Published December 2004 in Art in America
Was it a coincidence that upon setting off to view the exhibition “Two Women: Carrie Moyer and Sheila Pepe” at the PBICA, which featured work by artists then unknown to me, I slipped a newly purchased, original cast recording of Hair (1968) into the CD player of my car? Or was it something in the air-the current political situation, war in Iraq, and the general state of society-that has made the counterculture sensibility of the late ‘60s ripe for nostalgia and revival?
Carrie Moyer is a painter who intermingles motifs derived from the graphics of radical political and social movements, and rock and pop posters, with hard-edge and flatly rendered or lush, organic and textured painted passages (stained and poured) rooted in the art of the ‘60s. Sheila Pepe is a sculptor who produces site-specific installations consisting essentially of macramé, the hand-knotted lace omnipresent in the hippie era, taken to monumental scale. Moyer and Pepe, who are in their mid-40s and live together as partners, both look back to the late ‘60s in their work, but they do so in highly individual ways that accord with personal experience.
Extending from floor to ceiling and from one end to the other in the museum’s large ground-floor gallery was Pepe’s Gowanus (2004). Like a number of her previous installations, it mainly consists of thousands of shoelaces knotted and crocheted together in different configurations. Black shoelaces create a giant spider-web or net replete with large gaping holes. Great swaths of red shoelaces swiftly traverse the space, at one point coming together to form a loose, airy grid that counterpoints the more orderly geometric grill of a bright red shopping cart anchored high on the wall. The artist has explained that shoelaces hold a personal significance: her grandfather repaired shoes after he immigrated to New York from Italy, and her mother taught her to crochet when she was a child. She finds the labor-intensive nature of her enterprise appealing as a means of honoring handicraft and women’s work. Except for their focus on handspun materials her installations recall the work of artists ranging from Eva Hesse to Judy Pfaff, Jessica Stockholder and Sarah Sze, and carry crochet from the domestic sphere into the realm of architecture.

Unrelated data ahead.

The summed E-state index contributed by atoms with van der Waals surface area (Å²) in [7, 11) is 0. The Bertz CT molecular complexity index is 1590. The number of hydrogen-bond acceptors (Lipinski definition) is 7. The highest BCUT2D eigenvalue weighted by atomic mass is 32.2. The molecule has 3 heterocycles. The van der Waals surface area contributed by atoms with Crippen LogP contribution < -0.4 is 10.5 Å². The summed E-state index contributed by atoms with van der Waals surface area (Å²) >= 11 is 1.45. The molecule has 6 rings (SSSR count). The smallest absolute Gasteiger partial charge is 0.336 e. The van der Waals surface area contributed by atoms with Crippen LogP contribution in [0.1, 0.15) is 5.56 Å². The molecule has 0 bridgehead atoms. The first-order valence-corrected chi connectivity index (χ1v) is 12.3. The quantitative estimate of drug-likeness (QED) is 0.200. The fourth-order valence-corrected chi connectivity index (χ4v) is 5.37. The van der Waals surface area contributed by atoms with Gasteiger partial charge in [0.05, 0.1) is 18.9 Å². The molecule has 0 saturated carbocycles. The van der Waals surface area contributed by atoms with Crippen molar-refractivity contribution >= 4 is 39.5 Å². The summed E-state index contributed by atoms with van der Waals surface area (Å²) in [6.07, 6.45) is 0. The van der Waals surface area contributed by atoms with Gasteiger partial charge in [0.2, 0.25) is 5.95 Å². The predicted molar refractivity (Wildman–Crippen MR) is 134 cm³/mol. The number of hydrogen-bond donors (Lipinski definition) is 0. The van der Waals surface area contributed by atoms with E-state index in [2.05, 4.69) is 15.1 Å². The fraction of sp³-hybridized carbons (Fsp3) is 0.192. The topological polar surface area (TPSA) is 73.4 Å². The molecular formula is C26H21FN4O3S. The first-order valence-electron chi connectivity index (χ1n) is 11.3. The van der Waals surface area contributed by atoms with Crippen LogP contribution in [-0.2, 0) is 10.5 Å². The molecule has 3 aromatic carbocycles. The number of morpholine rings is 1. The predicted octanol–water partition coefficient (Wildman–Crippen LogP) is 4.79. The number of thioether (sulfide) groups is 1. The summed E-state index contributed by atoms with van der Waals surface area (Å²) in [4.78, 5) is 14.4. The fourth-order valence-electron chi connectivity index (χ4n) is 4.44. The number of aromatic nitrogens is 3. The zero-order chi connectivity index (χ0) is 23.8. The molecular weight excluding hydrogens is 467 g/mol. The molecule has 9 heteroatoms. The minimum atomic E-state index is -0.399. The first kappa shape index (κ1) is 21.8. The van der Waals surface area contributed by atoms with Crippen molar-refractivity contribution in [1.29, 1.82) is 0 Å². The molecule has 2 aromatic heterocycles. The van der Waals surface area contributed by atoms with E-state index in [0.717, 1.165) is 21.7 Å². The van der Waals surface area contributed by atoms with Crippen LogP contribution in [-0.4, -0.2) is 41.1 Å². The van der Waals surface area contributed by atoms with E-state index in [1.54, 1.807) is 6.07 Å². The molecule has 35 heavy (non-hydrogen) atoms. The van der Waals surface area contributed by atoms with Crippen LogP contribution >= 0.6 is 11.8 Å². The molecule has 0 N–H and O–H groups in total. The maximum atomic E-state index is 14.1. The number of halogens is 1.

New in Gowanus is braided tugboat towrope in a gorgeous shade of blue. The rope sweeps gracefully across the room, falling in heaps upon the floor at various points and forming wave or ripple patterns upon the ceiling at others. The ceiling formations suggest that the viewer is at the bottom of the sea looking up, an interpretation reinforced by other watery allusions, among them the use of nautical rope and the title, which refers to the Gowanus Canal in Brooklyn, near the artist’s studio. Columns of white shoelaces intimate a cascade or a shaft of sunlight penetrating a body of water (according to this interpretation, the shopping card would be floating on the surface). Moving through the space, the spectator meets with constantly changing views as the piece unfolds in transparent layers.
Sharing the same gallery and infusing it with bursts of color were Moyer’s paintings, which also exploit layering, transparency and textural play. Most are characterized by a sense of things hanging and dripping, byproducts of the artist’s pour techniques, and provoke a kinesthetic response in the viewer similar to that experienced in relation to Pepe’s three-dimensional art.
It is supremely relevant to Moyer’s art that she was the daughter of nomadic hippies who raised her on communes in the Northwest. Schooled from a young age in radical politics, Moyer is today an activist, co-founder with photographer Sue Schaffner of Dyke Action Machine, a collaboration agitating for lesbian culture. Among the signs and symbols found in Moyer’s paintings are those related to gay pride, Communism (a portrait of Emma Goldman, Tatlin’s Monument to the Third International) and Buddhism. Images include the raised fist of the Black Panther Party, a detail from a 1968 French student rebellion poster, the Grateful Dead’s skull logo and the peace sign. Other motifs were unrecognized by this writer, for Moyer often selects obscure vignettes from radical propaganda that she finds on the Internet.
Moyer’s bold graphic motifs are combined with all manner of painted marks and touches, from subtle washes and ethereal passages dusted with glitter to areas of stain in vivid colors and opaque, shiny passages so thick as to be cracking. In Amerika (2000), Reverie (2001), Affiche #6(Avenger), 2002, and other works featuring female imagery are smeared and clotted with passages of blood red, demonstrating that the artist’s activist agenda involves a highly feminized world view.
While the title of the exhibition, “Two Women,” seemed odd at first (would the curators, Michael Rush and Dominique Nahas, ever have thought to call a show “Two Men?”), the fact that these artists are not only women but gay women is highly relevant to their artistic production and to the way their work is intended to be experienced and received. Like their art, the title is both a throwback and an assertion of the present.